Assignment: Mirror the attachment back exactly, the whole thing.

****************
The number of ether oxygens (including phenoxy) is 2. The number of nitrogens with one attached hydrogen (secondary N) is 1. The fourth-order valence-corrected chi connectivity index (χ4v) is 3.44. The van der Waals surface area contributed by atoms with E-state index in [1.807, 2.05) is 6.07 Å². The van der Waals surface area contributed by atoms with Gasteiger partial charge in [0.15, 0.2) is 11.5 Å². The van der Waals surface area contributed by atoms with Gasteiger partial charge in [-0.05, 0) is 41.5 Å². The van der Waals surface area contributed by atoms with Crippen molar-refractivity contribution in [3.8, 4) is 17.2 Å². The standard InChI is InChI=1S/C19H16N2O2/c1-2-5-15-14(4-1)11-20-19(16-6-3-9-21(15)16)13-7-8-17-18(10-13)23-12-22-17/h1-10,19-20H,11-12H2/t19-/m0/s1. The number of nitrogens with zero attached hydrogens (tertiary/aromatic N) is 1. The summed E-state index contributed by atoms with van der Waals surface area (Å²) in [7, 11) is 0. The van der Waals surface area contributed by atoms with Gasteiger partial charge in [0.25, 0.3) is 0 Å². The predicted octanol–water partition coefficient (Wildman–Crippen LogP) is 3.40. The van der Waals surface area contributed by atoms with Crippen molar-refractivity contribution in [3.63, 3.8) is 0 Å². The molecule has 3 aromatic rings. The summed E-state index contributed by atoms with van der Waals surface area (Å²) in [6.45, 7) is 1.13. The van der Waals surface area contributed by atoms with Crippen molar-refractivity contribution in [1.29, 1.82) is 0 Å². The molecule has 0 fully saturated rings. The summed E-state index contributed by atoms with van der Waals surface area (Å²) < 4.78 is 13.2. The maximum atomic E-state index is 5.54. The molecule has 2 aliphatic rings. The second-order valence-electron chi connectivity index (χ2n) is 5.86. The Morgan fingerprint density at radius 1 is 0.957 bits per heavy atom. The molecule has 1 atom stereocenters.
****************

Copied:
The number of ether oxygens (including phenoxy) is 2. The number of nitrogens with one attached hydrogen (secondary N) is 1. The fourth-order valence-corrected chi connectivity index (χ4v) is 3.44. The van der Waals surface area contributed by atoms with E-state index in [1.807, 2.05) is 6.07 Å². The van der Waals surface area contributed by atoms with Gasteiger partial charge in [0.15, 0.2) is 11.5 Å². The van der Waals surface area contributed by atoms with Gasteiger partial charge in [-0.05, 0) is 41.5 Å². The van der Waals surface area contributed by atoms with Crippen molar-refractivity contribution in [3.8, 4) is 17.2 Å². The standard InChI is InChI=1S/C19H16N2O2/c1-2-5-15-14(4-1)11-20-19(16-6-3-9-21(15)16)13-7-8-17-18(10-13)23-12-22-17/h1-10,19-20H,11-12H2/t19-/m0/s1. The number of nitrogens with zero attached hydrogens (tertiary/aromatic N) is 1. The summed E-state index contributed by atoms with van der Waals surface area (Å²) in [7, 11) is 0. The van der Waals surface area contributed by atoms with Gasteiger partial charge in [0.25, 0.3) is 0 Å². The predicted octanol–water partition coefficient (Wildman–Crippen LogP) is 3.40. The van der Waals surface area contributed by atoms with Crippen molar-refractivity contribution in [3.63, 3.8) is 0 Å². The molecule has 3 aromatic rings. The summed E-state index contributed by atoms with van der Waals surface area (Å²) in [6.45, 7) is 1.13. The van der Waals surface area contributed by atoms with Crippen molar-refractivity contribution in [1.29, 1.82) is 0 Å². The molecule has 0 fully saturated rings. The summed E-state index contributed by atoms with van der Waals surface area (Å²) < 4.78 is 13.2. The maximum atomic E-state index is 5.54. The molecule has 2 aliphatic rings. The second-order valence-electron chi connectivity index (χ2n) is 5.86. The Morgan fingerprint density at radius 1 is 0.957 bits per heavy atom. The molecule has 1 atom stereocenters.